Menu Close

Curriculum review set to reignite the ‘literacy wars’

The emphasis on grammar and language construction in the current national curriculum is stronger than in many previous state curricula. So why the attacks on it? AAP/Stefan Postles

Kevin Donnelly, the conservative education critic who is set to review Australia’s national curriculum, has a long history of partisan criticism of teachers, teaching subject associations, academics and the very curriculum he is tasked with reviewing.

In particular, Donnelly has been vitriolic in his criticisms of the English curriculum. He has claimed that it is driven by a leftist ideology, dumbed-down content and falling standards, which are due to the impacts of critical literacy, whole-language and a child-centred model of pedagogy. Donnelly has argued that the general capabilities, including literacy, undermine the curriculum.

This seems a rather heavy-handed criticism, given that the scope of the literacy capability in the curriculum considers literacy as:

… the knowledge and skills students need to access, understand, analyse and evaluate information, make meaning, express thoughts and emotions, present ideas and opinions, interact with others and participate in activities at school and in their lives beyond school.

However, according to Professor Barry McGaw, head of the Australian Curriculum, Assessment and Reporting Authority (ACARA), which is tasked with implementing and maintaining the national curriculum, there is a stronger emphasis on grammar and language construction than in many previous state curricula.

While the current English curriculum is not perfect by any means, it has been developed in exhaustive consultation with a wide range of stakeholders. They included English teaching associations, teachers, parents, universities, unions, sector and state education authorities over a number of years.

Perhaps more importantly, the English curriculum has not been in steady state implementation for long enough for a review to be of much value. While Queensland has taken up the curriculum through to Year 10, other states such as New South Wales have been much slower to begin integrating the new curriculum into their school systems.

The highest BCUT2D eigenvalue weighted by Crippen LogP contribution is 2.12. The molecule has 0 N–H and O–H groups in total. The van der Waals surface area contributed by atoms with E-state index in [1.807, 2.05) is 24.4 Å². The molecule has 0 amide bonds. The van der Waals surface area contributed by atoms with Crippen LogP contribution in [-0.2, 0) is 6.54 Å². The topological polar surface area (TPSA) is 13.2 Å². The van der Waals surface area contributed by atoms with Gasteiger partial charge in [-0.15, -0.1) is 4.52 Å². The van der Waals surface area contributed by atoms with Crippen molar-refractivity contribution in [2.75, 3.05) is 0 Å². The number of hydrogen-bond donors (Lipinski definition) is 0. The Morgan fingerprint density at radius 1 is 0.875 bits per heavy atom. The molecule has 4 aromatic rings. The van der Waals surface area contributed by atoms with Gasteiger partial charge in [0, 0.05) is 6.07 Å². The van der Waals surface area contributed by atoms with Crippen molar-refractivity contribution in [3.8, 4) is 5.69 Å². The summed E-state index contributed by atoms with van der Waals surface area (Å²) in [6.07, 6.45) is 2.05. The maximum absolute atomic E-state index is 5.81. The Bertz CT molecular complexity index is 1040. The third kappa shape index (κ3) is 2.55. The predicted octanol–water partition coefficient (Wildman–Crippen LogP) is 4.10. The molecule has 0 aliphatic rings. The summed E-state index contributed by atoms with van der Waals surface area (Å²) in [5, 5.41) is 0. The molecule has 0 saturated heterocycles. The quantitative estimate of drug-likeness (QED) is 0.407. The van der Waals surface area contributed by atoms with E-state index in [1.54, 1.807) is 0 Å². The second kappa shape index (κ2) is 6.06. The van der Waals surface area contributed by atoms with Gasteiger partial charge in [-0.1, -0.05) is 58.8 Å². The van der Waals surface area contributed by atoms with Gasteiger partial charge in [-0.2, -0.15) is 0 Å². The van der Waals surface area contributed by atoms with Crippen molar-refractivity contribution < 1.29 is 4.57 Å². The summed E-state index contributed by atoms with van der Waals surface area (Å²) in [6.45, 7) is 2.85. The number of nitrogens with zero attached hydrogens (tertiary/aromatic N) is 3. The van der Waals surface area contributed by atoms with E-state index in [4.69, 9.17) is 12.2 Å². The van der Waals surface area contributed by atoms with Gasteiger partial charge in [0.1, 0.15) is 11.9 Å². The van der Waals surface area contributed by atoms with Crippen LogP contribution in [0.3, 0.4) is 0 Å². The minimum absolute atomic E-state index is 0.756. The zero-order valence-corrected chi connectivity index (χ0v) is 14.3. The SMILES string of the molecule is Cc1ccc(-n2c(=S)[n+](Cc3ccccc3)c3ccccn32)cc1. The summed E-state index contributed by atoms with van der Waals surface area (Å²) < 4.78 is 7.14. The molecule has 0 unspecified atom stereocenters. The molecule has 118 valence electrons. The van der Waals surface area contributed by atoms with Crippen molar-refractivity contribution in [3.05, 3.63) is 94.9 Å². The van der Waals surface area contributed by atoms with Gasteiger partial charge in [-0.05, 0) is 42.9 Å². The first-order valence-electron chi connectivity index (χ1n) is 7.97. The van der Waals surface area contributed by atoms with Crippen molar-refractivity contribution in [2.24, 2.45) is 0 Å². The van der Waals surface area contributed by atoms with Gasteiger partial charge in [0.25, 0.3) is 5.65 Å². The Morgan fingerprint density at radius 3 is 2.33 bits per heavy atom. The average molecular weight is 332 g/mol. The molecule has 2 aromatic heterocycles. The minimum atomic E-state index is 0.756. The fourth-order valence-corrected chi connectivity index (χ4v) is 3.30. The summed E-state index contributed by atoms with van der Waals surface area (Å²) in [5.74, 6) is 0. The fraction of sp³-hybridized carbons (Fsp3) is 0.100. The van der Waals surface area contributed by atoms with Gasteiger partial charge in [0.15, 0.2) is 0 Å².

Accommodating further changes before the current ACARA document has properly been tested would be wasteful of teacher time and effort that could better be spent on extracting the maximum value from the current document.

There has been a huge investment of time and goodwill by teachers and schools across the country to implement the Australian curriculum. To appoint two men who will engage in a quick-fire review of the entire curriculum devalues the work of thousands of educators across the country and gives encouragement to people who ignore curriculum change.

Donnelly believes that the Bible deserves a place in the curriculum, saying:

At a time when language is being debased because of the internet, SMS messaging and other forms of electronic media the language in the Bible is rich with imagery, rhythmical cadence and evocative imagery.

On literature, Donnelly argues:

Instead of being forced to study dreamtime texts and Confucian analects, a more convincing argument can be put that all students should encounter those literary texts that are part of the Western cultural tradition and that embody the morals, values, beliefs and sentiments that make us unique.

Donnelly claims that the review is about improving literacy and numeracy standards as Australia continues to lag on international literacy testing. However, it is too soon for recent results in Programme for International Student Assessment (PISA) and other tests to be attributed to the national curriculum.

In his own words, Donnelly would like to see us return to a:

… more traditional approach to English teaching, one where teachers teach, students learn and there is an agreed body of knowledge, understanding and skills that need to be addressed at each year level.

The credibility of both Donnelly and his co-reviewer Ken Wiltshire has been called into question, while serious concerns have been raised about the timing, turnaround and design of the review. These concerns have come from multiple groups, including teachers, academics, teacher unions, parents and state education authorities.

It seems ludicrous that education minister Christopher Pyne expects the review to be completed this year, with implementation in 2015. Anyone who has taught in schools would immediately realise this is an impossibility bordering on insanity. Curricula should be reviewed on a regular basis, but too much change in too short a time is wastefully disruptive and impedes the efforts of schools to deliver quality education.

In order for the review to have any meaningful purpose it needs to be headed by impartial, respected education professionals. Otherwise, we simply run the risk of once more reigniting the culture and literacy wars rather than making any improvements in the educational outcomes of Australian children.

Want to write?

Write an article and join a growing community of more than 179,400 academics and researchers from 4,902 institutions.

Register now